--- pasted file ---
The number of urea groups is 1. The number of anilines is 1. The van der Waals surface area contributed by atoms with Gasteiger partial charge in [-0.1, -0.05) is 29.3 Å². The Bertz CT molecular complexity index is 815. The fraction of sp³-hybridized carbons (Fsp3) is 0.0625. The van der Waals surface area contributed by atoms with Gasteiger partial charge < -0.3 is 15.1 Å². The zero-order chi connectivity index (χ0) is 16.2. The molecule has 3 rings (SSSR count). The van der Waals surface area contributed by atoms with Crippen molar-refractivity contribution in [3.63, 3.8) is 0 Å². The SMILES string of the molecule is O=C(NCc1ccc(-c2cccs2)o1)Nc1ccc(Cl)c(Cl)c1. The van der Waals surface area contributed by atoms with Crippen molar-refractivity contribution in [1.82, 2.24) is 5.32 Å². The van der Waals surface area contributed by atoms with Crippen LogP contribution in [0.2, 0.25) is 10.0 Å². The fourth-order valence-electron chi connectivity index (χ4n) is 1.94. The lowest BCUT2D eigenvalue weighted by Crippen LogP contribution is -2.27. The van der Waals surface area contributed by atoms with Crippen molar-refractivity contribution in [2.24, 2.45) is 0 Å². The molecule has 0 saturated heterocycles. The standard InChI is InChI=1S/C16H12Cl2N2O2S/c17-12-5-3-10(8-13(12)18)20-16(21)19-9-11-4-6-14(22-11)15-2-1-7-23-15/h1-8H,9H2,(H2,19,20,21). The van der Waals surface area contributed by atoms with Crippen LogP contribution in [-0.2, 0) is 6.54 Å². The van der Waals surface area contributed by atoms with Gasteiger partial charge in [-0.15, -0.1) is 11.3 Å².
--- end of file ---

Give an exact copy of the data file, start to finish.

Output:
The number of urea groups is 1. The number of anilines is 1. The van der Waals surface area contributed by atoms with Gasteiger partial charge in [-0.1, -0.05) is 29.3 Å². The Bertz CT molecular complexity index is 815. The fraction of sp³-hybridized carbons (Fsp3) is 0.0625. The van der Waals surface area contributed by atoms with Gasteiger partial charge < -0.3 is 15.1 Å². The zero-order chi connectivity index (χ0) is 16.2. The molecule has 3 rings (SSSR count). The van der Waals surface area contributed by atoms with Crippen molar-refractivity contribution in [3.63, 3.8) is 0 Å². The SMILES string of the molecule is O=C(NCc1ccc(-c2cccs2)o1)Nc1ccc(Cl)c(Cl)c1. The van der Waals surface area contributed by atoms with Crippen molar-refractivity contribution in [1.82, 2.24) is 5.32 Å². The van der Waals surface area contributed by atoms with Crippen LogP contribution in [0.2, 0.25) is 10.0 Å². The fourth-order valence-electron chi connectivity index (χ4n) is 1.94. The lowest BCUT2D eigenvalue weighted by Crippen LogP contribution is -2.27. The van der Waals surface area contributed by atoms with Crippen molar-refractivity contribution in [2.24, 2.45) is 0 Å². The molecule has 0 saturated heterocycles. The standard InChI is InChI=1S/C16H12Cl2N2O2S/c17-12-5-3-10(8-13(12)18)20-16(21)19-9-11-4-6-14(22-11)15-2-1-7-23-15/h1-8H,9H2,(H2,19,20,21). The van der Waals surface area contributed by atoms with Crippen LogP contribution in [-0.2, 0) is 6.54 Å². The van der Waals surface area contributed by atoms with Gasteiger partial charge in [-0.15, -0.1) is 11.3 Å².